As Gainesville City Schools prepares to expand Pre-K to all six elementary schools this fall, Superintendent Jeremy Williams is confident that the system will able to recruit and retain quality teachers.
But it’s one of the major challenges that face administrators in early learning education across the state, according to the Georgia Partnership for Excellence in Education, a group founded in 1992 by the Georgia Chamber of Commerce and the Georgia Economic Developers Association.
“Like most sectors, the workers in this field are affected by a variety of factors that contribute to the well-being and effectiveness of a professional workforce — compensation and benefits, staffing structures and advancement, retention, education level and certification requirements …” the GPEE recently reported in its Top Ten Issues to Watch in education for 2018.
Georgia’s Pre-K serves over 350,000 children.
Early learning teachers work in a particularly low-paying field. In 2015, for example, Pre-K teachers in the state, on average, earned $16 per hour, while teachers in other early learning centers earned just $9 per hour.
Williams said the state provides about $28,000 in compensation for Pre-K teachers, but that the city school system will supplement that salary for Pre-K teachers with a master’s degree and 10 years of experience to help ensure they remain in the fold.
Williams said nine Pre-K teachers have already been hired for next year and he expects to add a 10th very soon.
Filling these positions quickly will allow the school system to expand the number of Pre-K classrooms to as many as 12 or more in the next few years, he added.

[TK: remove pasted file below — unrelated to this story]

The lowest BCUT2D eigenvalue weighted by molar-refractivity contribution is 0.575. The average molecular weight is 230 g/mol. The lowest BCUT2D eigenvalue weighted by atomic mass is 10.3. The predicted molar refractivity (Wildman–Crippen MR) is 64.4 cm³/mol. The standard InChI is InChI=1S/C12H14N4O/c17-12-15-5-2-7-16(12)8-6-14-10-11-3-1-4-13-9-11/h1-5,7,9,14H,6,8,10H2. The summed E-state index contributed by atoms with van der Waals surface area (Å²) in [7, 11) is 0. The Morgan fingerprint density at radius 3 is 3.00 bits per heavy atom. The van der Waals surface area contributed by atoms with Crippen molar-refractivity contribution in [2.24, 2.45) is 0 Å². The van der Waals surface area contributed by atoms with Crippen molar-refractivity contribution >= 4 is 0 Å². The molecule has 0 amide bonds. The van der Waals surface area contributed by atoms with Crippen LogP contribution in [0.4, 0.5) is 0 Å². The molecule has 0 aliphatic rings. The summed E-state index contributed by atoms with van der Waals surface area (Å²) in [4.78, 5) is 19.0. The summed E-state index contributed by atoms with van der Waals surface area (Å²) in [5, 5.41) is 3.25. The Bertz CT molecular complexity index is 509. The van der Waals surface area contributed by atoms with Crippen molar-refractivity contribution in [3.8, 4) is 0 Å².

Wage enhancement is a major concern and strategic challenge for Jamie Reynolds, executive director and CEO of Sisu, Integrated Early Learning in Gainesville, which provides a “learning environment for special needs children six weeks to six years to learn and interact with typically developing peers.”
“It is one of our top five priorities,” she said.
About 85 percent of the human brain is developed by three years of age, according to recent research, and that figure highlights the growing importance educators are placing on early learning.
“So why are we not putting our best and brightest influencers in front of this age group?” Reynolds asked rhetorically.
According to the GPEE, “A lack of high-quality early learning opportunities and responsive interactions puts children at risk for poor mental and physical health, behavior problems and school failure. Ensuring that the workforce for the early learning industry is strong and supported must be a priority to ensure high-quality early learning opportunities for Georgia students.”
Reynolds said because of the specialized nature of education that Sisu provides, and the children it serves, finding quality teachers who can work and live comfortably on the salaries offered is difficult.
Moreover, the professional training Sisu provides its teachers can help pad their resumes, perhaps providing them an opportunity to land a job with better pay and benefits.
But that’s a chance Reynolds and her team have to take.
“At the end of the day, we’re here to serve children,” she said. “It really takes that special person with a servant’s heart or a heart for children.”